A study conducted among CISOs worldwide from various industries sheds light on their strategies amid a challenging threat environment, identifies obstacles from business functions, and highlights their requirements for achieving success.
“Our research shows CISOs are motivated by a mission to protect. Yet, CISOs tell us they feel unsupported, unheard, and invisible,” said Bryan Palma, CEO of Trellix.
“I’ve been a CISO, it can be the loneliest position in tech,” Palma continued, “Now is the time, with AI in the hands of both good and bad actors, to revolutionize SecOps strategies and fight back against criminals. We need to empower our CISOs to win every time,” Palma continued.
Research reveals pain points for CISOs
Not enough support
96% struggle to get support from the executive board for the resources needed to maintain cybersecurity strength. Nearly half think their jobs would be easier if all employees across the entire business were better aware of the challenges of cybersecurity. In addition, one third of CISOs cite a lack of skilled talent on their team as a primary challenge.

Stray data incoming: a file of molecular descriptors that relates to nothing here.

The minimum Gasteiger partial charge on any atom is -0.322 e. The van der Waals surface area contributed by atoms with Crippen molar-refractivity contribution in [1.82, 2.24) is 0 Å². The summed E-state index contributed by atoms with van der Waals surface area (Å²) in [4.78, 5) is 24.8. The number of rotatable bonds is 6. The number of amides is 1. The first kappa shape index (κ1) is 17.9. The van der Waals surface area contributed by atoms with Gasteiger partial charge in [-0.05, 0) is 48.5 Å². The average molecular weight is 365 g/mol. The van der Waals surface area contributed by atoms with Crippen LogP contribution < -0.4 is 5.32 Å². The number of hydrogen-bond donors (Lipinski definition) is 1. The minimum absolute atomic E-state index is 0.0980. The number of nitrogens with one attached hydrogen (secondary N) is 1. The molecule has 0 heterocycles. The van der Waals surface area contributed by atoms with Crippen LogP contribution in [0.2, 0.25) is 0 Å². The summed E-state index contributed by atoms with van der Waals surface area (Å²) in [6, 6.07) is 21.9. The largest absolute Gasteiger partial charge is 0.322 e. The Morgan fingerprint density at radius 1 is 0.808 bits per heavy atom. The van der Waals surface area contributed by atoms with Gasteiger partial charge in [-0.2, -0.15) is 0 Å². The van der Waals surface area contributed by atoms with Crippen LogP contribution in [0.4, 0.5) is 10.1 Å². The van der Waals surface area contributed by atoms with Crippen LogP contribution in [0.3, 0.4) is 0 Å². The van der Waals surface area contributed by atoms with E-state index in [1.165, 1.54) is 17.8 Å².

The pressure is high
86% have managed a major cybersecurity incident once, and 4 in 10 more than once. 72% of respondents feel fully or mostly accountable for the incidents and 43% experienced major attrition from the Security Operations team as a direct result.
“It’s quite stressful because it is something where we say you have to be right all of the time. The bad guys only have to be right once…” shared a CISO of a US-based healthcare organization.
Working with too many of the wrong solutions
With organizations reporting using an average of 25 individual security solutions, 30% say a top hurdle is having too many pieces of technology without a sole source of truth.
CISOs can find the number of security solutions available to them overwhelming, unnecessary, and challenging.
The right solutions would make a difference
94% agree having the right tools in place would save them considerable time. 44% want access to a single integrated enterprise tool to optimize security investments.
“We get tool exhaustion at some places where money is just thrown at tools and they’re only using a quarter of it,” said a CISO in the US Public Sector. “So having a unified security tool, that’s been built and understood by security people and CISOs and analysts and engineers, that understand their day-to-day work and activities when it comes to certain things, is I think, something that’s missing…”